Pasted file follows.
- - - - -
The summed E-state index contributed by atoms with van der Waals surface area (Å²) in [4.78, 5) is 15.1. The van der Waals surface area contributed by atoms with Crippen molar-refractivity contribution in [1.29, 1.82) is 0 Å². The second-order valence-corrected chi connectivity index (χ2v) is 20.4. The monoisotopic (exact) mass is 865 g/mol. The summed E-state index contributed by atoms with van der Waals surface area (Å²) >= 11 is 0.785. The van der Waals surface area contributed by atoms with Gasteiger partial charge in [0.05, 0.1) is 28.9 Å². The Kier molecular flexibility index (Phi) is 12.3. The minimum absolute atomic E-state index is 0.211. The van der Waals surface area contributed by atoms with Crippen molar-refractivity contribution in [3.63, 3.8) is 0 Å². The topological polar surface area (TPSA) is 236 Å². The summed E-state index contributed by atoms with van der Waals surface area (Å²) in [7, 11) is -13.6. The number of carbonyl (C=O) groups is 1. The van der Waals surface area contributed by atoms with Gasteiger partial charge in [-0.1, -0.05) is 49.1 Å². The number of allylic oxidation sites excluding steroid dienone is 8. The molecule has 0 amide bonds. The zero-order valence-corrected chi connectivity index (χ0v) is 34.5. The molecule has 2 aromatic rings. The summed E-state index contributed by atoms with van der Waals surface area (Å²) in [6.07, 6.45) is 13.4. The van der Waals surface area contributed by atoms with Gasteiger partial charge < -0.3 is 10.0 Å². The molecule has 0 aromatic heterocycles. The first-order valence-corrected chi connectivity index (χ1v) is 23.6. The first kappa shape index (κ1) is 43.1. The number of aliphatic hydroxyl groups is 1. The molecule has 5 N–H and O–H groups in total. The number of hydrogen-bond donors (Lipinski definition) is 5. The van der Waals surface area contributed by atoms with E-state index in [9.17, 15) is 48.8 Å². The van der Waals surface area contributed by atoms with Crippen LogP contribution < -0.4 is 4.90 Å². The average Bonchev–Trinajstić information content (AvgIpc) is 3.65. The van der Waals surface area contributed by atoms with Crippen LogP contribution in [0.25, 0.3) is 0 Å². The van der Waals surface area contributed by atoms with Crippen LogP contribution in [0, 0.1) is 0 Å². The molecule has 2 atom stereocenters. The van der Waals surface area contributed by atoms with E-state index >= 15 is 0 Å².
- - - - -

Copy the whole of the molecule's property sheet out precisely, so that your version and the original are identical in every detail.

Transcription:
The summed E-state index contributed by atoms with van der Waals surface area (Å²) in [4.78, 5) is 15.1. The van der Waals surface area contributed by atoms with Crippen molar-refractivity contribution in [1.29, 1.82) is 0 Å². The second-order valence-corrected chi connectivity index (χ2v) is 20.4. The monoisotopic (exact) mass is 865 g/mol. The summed E-state index contributed by atoms with van der Waals surface area (Å²) >= 11 is 0.785. The van der Waals surface area contributed by atoms with Gasteiger partial charge in [0.05, 0.1) is 28.9 Å². The Kier molecular flexibility index (Phi) is 12.3. The minimum absolute atomic E-state index is 0.211. The van der Waals surface area contributed by atoms with Crippen molar-refractivity contribution in [3.63, 3.8) is 0 Å². The topological polar surface area (TPSA) is 236 Å². The summed E-state index contributed by atoms with van der Waals surface area (Å²) in [7, 11) is -13.6. The number of carbonyl (C=O) groups is 1. The van der Waals surface area contributed by atoms with Gasteiger partial charge in [-0.1, -0.05) is 49.1 Å². The number of allylic oxidation sites excluding steroid dienone is 8. The molecule has 0 amide bonds. The zero-order valence-corrected chi connectivity index (χ0v) is 34.5. The molecule has 2 aromatic rings. The summed E-state index contributed by atoms with van der Waals surface area (Å²) in [6.07, 6.45) is 13.4. The van der Waals surface area contributed by atoms with Gasteiger partial charge < -0.3 is 10.0 Å². The molecule has 0 aromatic heterocycles. The first-order valence-corrected chi connectivity index (χ1v) is 23.6. The first kappa shape index (κ1) is 43.1. The number of aliphatic hydroxyl groups is 1. The molecule has 5 N–H and O–H groups in total. The number of hydrogen-bond donors (Lipinski definition) is 5. The van der Waals surface area contributed by atoms with E-state index in [9.17, 15) is 48.8 Å². The van der Waals surface area contributed by atoms with Crippen LogP contribution < -0.4 is 4.90 Å². The average Bonchev–Trinajstić information content (AvgIpc) is 3.65. The van der Waals surface area contributed by atoms with Crippen LogP contribution in [0.25, 0.3) is 0 Å². The van der Waals surface area contributed by atoms with Crippen LogP contribution in [0, 0.1) is 0 Å². The molecule has 2 atom stereocenters. The van der Waals surface area contributed by atoms with E-state index >= 15 is 0 Å².